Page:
Are you looking for guidance on how to become a freelance social media manager? I have been freelancing for over a year now and one of the foundations of my freelance journey was working as a digital marketing assistant for an agency.
This role involved carrying out the role of a social media manager. From this experience, I was able to start marketing this service to offer to other clients.
Here are some tips I have learnt along the way of how to become a freelance social media manager.
There are two approaches you can take when starting out as a freelance social media manager. The first being to choose to broaden your options and try working with businesses in different fields. Or the latter being to focus on a specific type of business you’d like to focus on, in other words, finding your niche. Both have their benefits.
I started out with a broader mindset as I worked with an agency, but as time went on I began focusing more on clients in the black hair industry as that is a passion of mine.
But my experience working for an agency first, allowed me to gain the experience I needed so when it came to me offering services in black hair, I was able to offer both passion and experience.
So, it depends on your situation. If you already have some experience behind you, you could start focusing on your niche straight away. But if you need more experience, then perhaps opening your options to include other business types can be a good start.
Make sure you are marketing your services by reaching out to prospects via emailing and social media. You have to be consistent in sharing your services so that people know what you do.
Approaching via email is the ideal route as you can go into more detail about your proposal and maintain a professional manner throughout, which can lead you to land a client.
If you do reach out via social media, it should be a fairly brief enquiry. If there’s more you’d like to say, encourage the conversation to continue via email or phone call.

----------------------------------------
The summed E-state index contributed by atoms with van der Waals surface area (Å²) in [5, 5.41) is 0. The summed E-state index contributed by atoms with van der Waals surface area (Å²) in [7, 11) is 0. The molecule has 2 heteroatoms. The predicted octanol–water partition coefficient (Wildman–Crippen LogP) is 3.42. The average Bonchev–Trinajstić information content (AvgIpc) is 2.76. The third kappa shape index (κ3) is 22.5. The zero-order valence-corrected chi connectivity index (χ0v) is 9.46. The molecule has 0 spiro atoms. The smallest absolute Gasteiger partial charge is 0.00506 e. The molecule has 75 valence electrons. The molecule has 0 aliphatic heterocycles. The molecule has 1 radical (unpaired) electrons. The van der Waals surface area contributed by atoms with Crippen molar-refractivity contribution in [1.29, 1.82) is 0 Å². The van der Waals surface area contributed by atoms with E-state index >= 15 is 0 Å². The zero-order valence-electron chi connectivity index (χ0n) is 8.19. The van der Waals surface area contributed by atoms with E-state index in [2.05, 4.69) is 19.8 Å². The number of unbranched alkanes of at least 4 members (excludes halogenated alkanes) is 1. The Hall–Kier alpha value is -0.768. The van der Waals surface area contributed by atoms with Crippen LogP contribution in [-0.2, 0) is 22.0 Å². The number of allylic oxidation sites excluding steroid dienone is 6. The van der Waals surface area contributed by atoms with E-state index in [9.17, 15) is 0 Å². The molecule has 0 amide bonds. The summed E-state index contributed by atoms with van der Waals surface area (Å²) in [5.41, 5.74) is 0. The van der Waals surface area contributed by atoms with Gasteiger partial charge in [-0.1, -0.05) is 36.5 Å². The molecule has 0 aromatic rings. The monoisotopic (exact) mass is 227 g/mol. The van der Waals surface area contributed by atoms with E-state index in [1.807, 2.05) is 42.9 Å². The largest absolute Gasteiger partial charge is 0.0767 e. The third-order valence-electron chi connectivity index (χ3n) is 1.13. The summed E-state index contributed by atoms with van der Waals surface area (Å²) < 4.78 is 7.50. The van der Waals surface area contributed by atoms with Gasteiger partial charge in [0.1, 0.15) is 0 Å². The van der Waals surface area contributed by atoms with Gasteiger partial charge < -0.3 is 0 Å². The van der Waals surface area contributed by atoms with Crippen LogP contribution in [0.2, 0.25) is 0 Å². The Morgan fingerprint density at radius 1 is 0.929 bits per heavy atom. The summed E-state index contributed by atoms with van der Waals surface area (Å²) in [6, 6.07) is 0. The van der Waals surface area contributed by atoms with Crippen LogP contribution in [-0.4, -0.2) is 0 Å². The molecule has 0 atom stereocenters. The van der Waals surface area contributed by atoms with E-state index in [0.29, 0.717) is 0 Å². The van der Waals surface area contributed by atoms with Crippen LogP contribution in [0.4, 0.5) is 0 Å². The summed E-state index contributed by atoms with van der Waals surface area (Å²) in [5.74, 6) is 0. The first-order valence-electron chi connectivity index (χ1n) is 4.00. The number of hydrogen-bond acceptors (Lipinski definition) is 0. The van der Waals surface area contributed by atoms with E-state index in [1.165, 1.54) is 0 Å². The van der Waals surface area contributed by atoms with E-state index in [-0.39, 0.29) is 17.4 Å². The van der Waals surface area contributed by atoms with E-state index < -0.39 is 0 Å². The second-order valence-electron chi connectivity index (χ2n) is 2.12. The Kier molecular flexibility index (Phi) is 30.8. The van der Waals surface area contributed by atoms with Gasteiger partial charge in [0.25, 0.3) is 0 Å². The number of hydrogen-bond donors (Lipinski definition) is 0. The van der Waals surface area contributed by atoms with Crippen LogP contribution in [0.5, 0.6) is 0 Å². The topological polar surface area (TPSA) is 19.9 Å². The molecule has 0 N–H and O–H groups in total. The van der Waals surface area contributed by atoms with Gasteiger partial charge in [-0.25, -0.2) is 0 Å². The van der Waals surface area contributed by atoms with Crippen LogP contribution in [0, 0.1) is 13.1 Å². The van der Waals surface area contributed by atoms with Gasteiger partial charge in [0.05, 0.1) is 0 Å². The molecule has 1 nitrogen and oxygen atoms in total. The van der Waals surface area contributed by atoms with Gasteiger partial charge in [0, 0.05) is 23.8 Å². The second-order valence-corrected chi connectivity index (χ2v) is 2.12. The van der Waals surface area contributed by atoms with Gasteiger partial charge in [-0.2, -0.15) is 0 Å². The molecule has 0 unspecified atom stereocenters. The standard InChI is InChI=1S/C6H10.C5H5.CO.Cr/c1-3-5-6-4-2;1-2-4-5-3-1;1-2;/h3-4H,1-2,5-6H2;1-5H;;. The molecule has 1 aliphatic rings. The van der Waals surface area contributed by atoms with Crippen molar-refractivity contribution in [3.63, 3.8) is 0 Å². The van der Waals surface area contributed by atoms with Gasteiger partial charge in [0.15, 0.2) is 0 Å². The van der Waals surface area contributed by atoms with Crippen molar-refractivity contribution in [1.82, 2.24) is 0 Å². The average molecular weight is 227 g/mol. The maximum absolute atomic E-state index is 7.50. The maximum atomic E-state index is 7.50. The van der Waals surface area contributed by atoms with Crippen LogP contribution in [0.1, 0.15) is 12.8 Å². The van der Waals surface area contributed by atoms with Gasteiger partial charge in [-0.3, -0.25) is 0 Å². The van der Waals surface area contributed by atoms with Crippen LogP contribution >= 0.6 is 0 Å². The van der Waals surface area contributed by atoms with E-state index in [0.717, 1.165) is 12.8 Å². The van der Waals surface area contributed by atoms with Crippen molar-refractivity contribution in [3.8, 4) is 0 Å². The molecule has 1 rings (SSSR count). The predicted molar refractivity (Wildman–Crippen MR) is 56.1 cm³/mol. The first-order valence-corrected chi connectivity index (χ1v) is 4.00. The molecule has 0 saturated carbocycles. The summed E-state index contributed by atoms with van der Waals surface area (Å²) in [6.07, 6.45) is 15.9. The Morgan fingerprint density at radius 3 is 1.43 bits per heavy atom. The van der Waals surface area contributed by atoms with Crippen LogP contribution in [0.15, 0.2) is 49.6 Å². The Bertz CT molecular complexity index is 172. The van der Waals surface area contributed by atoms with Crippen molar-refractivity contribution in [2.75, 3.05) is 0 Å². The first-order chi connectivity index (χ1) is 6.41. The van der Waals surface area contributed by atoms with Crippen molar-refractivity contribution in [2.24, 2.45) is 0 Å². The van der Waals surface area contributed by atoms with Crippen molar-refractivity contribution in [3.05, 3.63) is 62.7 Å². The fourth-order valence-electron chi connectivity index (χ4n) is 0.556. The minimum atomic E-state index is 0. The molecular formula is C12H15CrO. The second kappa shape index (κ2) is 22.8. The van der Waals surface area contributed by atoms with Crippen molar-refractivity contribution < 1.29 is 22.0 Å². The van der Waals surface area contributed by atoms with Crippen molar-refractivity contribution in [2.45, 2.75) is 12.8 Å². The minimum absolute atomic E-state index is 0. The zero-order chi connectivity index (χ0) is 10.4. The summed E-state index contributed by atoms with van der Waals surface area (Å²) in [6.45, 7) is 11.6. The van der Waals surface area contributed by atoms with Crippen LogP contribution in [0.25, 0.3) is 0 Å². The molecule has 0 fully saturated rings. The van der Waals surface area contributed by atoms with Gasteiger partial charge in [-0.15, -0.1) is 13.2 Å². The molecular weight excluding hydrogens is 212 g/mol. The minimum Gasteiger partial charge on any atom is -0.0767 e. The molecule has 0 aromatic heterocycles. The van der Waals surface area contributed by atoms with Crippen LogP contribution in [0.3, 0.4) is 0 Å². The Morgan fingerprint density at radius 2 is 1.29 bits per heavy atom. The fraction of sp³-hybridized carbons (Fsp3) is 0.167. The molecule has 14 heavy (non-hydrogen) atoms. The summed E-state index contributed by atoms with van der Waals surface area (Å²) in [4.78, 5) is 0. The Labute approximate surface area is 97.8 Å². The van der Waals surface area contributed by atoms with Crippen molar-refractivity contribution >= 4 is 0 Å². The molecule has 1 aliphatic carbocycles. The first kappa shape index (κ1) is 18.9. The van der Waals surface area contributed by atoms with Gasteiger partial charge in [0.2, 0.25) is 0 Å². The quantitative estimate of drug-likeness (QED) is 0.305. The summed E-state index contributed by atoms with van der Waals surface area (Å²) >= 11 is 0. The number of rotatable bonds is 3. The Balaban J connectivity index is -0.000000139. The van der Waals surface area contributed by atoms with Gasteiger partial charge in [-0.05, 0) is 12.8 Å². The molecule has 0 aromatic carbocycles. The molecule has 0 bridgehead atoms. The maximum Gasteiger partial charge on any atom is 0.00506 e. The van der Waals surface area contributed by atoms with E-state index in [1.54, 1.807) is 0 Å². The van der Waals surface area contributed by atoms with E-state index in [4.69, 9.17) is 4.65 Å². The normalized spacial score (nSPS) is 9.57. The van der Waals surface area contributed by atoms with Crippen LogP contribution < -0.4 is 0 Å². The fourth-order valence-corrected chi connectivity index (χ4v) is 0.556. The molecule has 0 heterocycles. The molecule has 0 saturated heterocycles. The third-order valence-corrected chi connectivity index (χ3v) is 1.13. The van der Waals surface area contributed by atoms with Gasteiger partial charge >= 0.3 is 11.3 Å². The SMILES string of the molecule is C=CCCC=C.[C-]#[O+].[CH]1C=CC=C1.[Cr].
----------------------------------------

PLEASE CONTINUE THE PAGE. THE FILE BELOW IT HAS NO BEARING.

You can use your social media account to be part of your portfolio as a social media manager.
This is a great way to start especially if you don’t have much experience behind you.
If you can show clients that you understand what branding is through your social media profile and you can build an engaged audience, this makes you stand out.
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There are several accounts sharing tips on social media marketing. Following hashtags is a great way to discover these accounts. It will help you pick up tips and tricks in digital marketing, even whilst casually scrolling on social media.
Also connecting with other social media marketers is generally helpful, especially as a freelancer. We tend to do a lot of work alone, so having others in the same field can help build a sense of community.
Learning how to navigate a wide range of social media platforms means you can offer more to your clients and identify which network would work best to reach their audience and market their business.
Facebook, Instagram and Twitter are the big 3, but there are also other networks. Snapchat and Pinterest being two others, for example.
Now, you don’t have to build a following on all of these accounts. However, creating a tester account for each of them, so you can at least get familiar with them may be a good shout.
This is especially true if you are starting out without a niche. You’ll have an array of options to choose for your clients.
Technology is rapidly evolving and being a social media manager means keeping up to date with the latest social media trends and best networks to use.
Some social networks work better for certain audiences and by being on these platforms, you can better decipher which works best for your clients.
Using CMS makes posting content much easier and organised!
No need to manually post. Instead, you can schedule through a third-party scheduler.